We suggested, at the beginning of April, that a "suicide wave" was imminent considering the economic devastation sparked by COVID-19 lockdowns. In the last nine weeks, 38.6 million Americans have lost their jobs and were thrown into instant poverty. Many were already skating on thin financial ice even before the pandemic, and now they've fallen through, drowning in insurmountable debts, no savings, and limited lifelines.
The first signs of a suicide wave could be originating in California. ABC7 News reports doctors and nurses at John Muir Medical Center in Walnut Creek, in the East Bay region of the San Francisco Bay Area, are reporting deaths by suicide far exceed COVID-19 deaths during the pandemic.
The hospital's top trauma doctor, Dr. Mike deBoisblanc, told ABC7 that mental health has become a major problem during the shelter-in-place order.
"Personally I think it's time," said deBoisblanc. "I think, originally, this (the shelter-in-place order) was put in place to flatten the curve and to make sure hospitals have the resources to take care of COVID patients. We have the current resources to do that and our other community health is suffering."
DeBoisblanc said the numbers are unprecedented:
"We've never seen numbers like this, in such a short period of time," he said. "I mean we've seen a year's worth of suicide attempts in the last four weeks."
Kacey Hansen, a trauma nurse at the hospital for over three decades, said the volume of suicide attempts has dramatically increased during the lockdowns, noting the pandemic has stretched resources, which means there are fewer tools to save as many patients as usual.
"What I have seen recently, I have never seen before," Hansen said. "I have never seen so much intentional injury."
As we've noted in the past, hospital systems do not let doctors and nurses speak out about internal affairs and or what's happening in the community unless cleared by officials. It appears the outreach of hospital staff to the local news outlet is a move to address the mental health public crisis sparked by lockdowns in the Bay Area. The hospital released this statement:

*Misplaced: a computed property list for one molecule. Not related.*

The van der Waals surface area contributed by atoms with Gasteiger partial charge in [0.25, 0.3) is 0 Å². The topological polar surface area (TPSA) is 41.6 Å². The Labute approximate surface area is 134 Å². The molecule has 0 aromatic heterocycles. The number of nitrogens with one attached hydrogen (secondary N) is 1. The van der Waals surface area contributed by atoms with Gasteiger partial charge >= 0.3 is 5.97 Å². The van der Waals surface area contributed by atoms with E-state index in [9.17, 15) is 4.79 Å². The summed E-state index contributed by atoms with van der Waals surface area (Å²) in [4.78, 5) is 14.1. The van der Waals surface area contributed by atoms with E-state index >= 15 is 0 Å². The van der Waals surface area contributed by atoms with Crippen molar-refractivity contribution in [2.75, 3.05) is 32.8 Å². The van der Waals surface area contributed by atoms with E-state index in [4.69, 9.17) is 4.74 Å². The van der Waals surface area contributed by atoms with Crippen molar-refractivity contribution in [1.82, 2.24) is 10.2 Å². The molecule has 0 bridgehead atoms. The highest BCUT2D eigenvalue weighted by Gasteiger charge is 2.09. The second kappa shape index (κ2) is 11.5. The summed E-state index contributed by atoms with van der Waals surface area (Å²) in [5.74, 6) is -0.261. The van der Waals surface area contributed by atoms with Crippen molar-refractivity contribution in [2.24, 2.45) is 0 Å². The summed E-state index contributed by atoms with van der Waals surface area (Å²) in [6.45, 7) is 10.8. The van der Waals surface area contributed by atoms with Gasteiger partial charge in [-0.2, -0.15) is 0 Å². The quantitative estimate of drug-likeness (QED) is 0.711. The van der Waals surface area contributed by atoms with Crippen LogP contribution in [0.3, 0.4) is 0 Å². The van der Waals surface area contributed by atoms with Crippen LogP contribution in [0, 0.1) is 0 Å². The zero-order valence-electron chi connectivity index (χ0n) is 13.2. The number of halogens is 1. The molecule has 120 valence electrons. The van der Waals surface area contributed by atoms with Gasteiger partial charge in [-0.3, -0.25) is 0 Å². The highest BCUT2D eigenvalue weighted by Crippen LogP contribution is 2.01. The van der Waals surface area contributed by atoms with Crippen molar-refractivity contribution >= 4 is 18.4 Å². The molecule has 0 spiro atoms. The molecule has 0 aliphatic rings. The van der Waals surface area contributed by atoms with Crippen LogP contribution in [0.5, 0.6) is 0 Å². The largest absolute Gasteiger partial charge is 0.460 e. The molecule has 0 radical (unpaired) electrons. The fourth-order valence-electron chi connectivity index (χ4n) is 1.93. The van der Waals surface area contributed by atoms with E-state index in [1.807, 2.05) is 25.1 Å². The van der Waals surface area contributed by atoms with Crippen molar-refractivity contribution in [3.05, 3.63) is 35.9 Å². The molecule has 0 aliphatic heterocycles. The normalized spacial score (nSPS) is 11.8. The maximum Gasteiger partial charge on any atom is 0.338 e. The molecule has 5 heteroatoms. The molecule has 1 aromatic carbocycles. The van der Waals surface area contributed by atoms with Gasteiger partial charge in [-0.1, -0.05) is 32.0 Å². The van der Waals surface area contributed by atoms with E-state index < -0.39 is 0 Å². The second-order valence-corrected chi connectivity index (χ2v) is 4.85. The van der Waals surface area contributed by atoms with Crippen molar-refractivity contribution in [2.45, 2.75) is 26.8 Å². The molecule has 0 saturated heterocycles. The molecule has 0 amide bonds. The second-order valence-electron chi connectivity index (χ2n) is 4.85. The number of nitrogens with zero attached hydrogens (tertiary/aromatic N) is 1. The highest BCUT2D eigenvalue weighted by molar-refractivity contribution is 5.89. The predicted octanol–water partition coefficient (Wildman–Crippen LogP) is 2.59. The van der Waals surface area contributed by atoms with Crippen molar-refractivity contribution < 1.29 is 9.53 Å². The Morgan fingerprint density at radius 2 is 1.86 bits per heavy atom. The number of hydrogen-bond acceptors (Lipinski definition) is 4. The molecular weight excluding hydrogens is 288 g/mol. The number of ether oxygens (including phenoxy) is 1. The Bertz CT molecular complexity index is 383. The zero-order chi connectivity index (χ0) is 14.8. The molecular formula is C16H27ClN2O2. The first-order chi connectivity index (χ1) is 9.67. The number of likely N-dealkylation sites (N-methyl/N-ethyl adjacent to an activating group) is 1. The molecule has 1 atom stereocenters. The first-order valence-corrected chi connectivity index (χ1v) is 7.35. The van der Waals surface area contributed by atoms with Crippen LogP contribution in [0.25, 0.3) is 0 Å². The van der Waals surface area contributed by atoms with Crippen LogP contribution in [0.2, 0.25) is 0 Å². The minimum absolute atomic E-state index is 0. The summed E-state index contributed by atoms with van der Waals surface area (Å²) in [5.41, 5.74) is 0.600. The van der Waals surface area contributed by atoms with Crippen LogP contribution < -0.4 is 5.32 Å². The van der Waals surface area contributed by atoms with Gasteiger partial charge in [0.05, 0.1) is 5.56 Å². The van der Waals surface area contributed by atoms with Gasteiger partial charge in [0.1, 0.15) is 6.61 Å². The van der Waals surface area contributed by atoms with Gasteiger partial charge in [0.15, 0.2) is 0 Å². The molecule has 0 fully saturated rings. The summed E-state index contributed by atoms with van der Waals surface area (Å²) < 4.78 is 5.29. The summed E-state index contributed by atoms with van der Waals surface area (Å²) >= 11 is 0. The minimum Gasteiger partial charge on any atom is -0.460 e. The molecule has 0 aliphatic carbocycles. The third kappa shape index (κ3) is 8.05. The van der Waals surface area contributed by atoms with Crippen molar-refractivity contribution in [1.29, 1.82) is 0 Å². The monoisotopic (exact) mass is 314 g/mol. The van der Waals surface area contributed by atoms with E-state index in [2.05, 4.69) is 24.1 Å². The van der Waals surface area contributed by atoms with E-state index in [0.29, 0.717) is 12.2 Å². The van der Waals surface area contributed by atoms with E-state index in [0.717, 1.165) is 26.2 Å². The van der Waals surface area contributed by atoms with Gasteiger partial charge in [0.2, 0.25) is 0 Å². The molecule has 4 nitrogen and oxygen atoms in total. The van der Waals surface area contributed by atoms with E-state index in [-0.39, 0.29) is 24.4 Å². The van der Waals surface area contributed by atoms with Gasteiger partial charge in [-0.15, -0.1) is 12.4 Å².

"John Muir Health has been, and continues to be, supportive of the Shelter-in-Place order put in place by Contra Costa County Health Services to prevent the spread of COVID-19. We realize there are a number of opinions on this topic, including within our medical staff, and John Muir Health encourages our physicians and staff to participate constructively in these discussions. We all share a concern for the health of our community whether that is COVID-19, mental health, intentional violence or other issues. We continue to actively work with our Behavioral Health Center, County Health and community organizations to increase awareness of mental health issues and provide resources to anyone in need. If you are in a crisis and need help immediately, please call 211 or 800-833-2900 or text 'HOPE' to 20121 now. We are all in this together, and ask the community to please reach out to anyone who you think might be in need during this challenging time. Thank you."
In addition to the +90,000 and counting virus-related deaths, Well Being Trust recently outlined how 75,000 people could die of drug or alcohol misuse and or suicide during the pandemic.
President Trump warned in March that nationwide lockdowns must be reversed to prevent "tremendous death" from the economic depression, referring to the likely increase of suicides.
"People get tremendous anxiety and depression and you have suicide over things like this, when you have a terrible economy, you have death," President Trump said.
President Trump on economy: "We can't turn that off and think it's going to be wonderful. There'll be tremendous repercussions. There will be tremendous death...probably more death from that than anything that we're talking about with respect to the virus." pic.twitter.com/82WEb4HJ8z— CSPAN (@cspan) March 23, 2020
And with any recession and or depression, high unemployment results in financial distress for people and eventually triggers mental health problems.
"The 2008 Great Recession resulted in more than 10,000 suicides. The Great Depression resulted in tens of thousands of people taking their own lives. If the economy continues to be shuttered through April and or even May, then the depression will deepen, and suicides will increase. That is just the nature of the beast," we noted in early April.
As a second virus wave lingers, threats of additional lockdowns in the coming months, and no signs the economy with experience a V-shaped recovery this year -- it appears the suicide wave has already begun.